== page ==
Lance Ward used to take medications to give him respite from his lifelong battle with depression.

But lately, the St. Paul Park resident found that drawing cartoons and painting is more therapeutic.

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"It gives me something to look forward to every day," Ward said. Getting praise from his wife, friends and other cartoonists for his work helps him feel better too, he said. "To hear (praise) from them really makes my day and really is an ego boost."

An 'ugly cycle'

Ward was first diagnosed with depression when he was 18, but he said he remembered feeling depressed as early as age 15.

"I remember ... wondering, 'where's life going to go?'" he said. "Television promises us a fairy tale and it doesn't deliver."

When he was 18, he showed a friend a book he had written about suicide. She told his mom, and she had him hospitalized.

From that time until age 29, Ward was in and out of hospitals and group homes, which he said saved him from hurting himself. He attempted suicide in his early 20s by overdosing, but "got saved, barely" when he woke up in the emergency room.

"When you're in the middle of despair, it is a heavy woolen blanket over your face and nothing matters and you just want to be out with it," he said. "You want to crawl out of that hole and you will take any way out and death seems like a really quick and easy way out of it."

Since then, Ward, now 41, has fallen into and out of depression, he said.

"I've been on so many medications, and some of them worked for a little bit -- six to nine months," he said. "They make you lethargic and tired all the time ... the side effects are horrible."

He said he usually stops taking the medication after awhile, then starts feeling better, and he might have an upbeat mood for a year or two, depending on life circumstances, he said.

"Then there's that inevitable crash that happens and ... the depression freezes me to where I just can't do anything. I don't want to do anything. I know that I should be getting up off of this chair or cleaning or doing this or drawing or writing and I just can't move."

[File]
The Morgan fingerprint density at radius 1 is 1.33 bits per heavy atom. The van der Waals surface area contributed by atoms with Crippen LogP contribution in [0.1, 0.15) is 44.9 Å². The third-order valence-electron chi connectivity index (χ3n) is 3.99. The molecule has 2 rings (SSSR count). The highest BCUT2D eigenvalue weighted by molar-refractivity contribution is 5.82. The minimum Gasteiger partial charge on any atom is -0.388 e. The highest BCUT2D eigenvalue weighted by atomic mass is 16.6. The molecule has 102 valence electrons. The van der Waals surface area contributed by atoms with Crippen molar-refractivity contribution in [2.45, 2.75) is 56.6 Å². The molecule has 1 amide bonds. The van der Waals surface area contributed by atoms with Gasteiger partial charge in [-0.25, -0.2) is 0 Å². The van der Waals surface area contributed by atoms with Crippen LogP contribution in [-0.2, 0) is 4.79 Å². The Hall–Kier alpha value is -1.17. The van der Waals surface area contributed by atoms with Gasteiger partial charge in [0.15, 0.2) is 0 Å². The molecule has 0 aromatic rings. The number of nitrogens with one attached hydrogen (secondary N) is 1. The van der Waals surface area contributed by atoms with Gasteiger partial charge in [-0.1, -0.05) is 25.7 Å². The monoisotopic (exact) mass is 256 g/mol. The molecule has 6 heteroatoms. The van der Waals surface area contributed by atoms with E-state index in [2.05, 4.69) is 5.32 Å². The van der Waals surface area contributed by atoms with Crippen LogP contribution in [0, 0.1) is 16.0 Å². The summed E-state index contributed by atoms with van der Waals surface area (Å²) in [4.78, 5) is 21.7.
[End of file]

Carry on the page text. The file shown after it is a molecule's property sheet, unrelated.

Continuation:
Then he starts obsessing over the fact he is depressed, which makes things worse, he said.

"It's an ugly cycle," he said.

The depression is tough on his 5- and 10-year-old children and his wife Georgia, "the rock" of the family who has talked him out of suicidal thoughts, he said.

During his last two-year bout of depression, which ended in September, Ward admits he probably should have seen a doctor or therapist, but he said he worries about the side effects of drugs and can't afford to be hospitalized because he is a stay-at-home dad who needs to be at home for his kids.

'Crawling out' with art

Ward is a self-taught artist.

He always liked art growing up, but didn't have the money to pursue it in college. Other than a stint as a tattoo artist, he didn't do anything "serious" with art until 2007 when he created a comic strip called Starship Down.

Ward didn't have any luck getting someone to publish the strip, which tells the story of two aliens stuck in "Kurtwood, Minn." (based on St. Paul Park) for 60 years due to a space ship crash.

His latest depressed period started shortly after Starship Down failed to be published, but he said the rejection was just one contributor to what stretched to a two-year-long depression.

He said he "crawled out" of the depression in September, shortly after his wife, Georgia, bought him a sketchbook.

He started drawing and writing in it as a way to get his feelings out. It's hard for him to look back at those first drawings and poems due to the raw emotion they contain.

"I was really angry and mad at life," he said. "I talk about being the walking dead and a zombie."

Georgia Ward said her husband doesn't like to talk about how he's feeling, and so the writing and drawing gives him an outlet.

"He just kind of gets all his demons out on paper and in drawings, and he can focus on other things that make him happy," she said. Unlike when he was drawing in 2007, this time his focus is less on getting published, and more on personal fulfillment, she said.

"Rather than trying to do something for everyone else that they'll like, he just does it because he likes it, and then he finds that other people like it too," she said.

Lance Ward says he dreams of being paid for his art someday.

He recently submitted a graphic novel called "Klonko" for publication, and he spends about five hours per day drawing and painting.

"I fully expect to become depressed again at some time here because it never changes," he said. "But while I'm not, I'm going to work as hard as I can."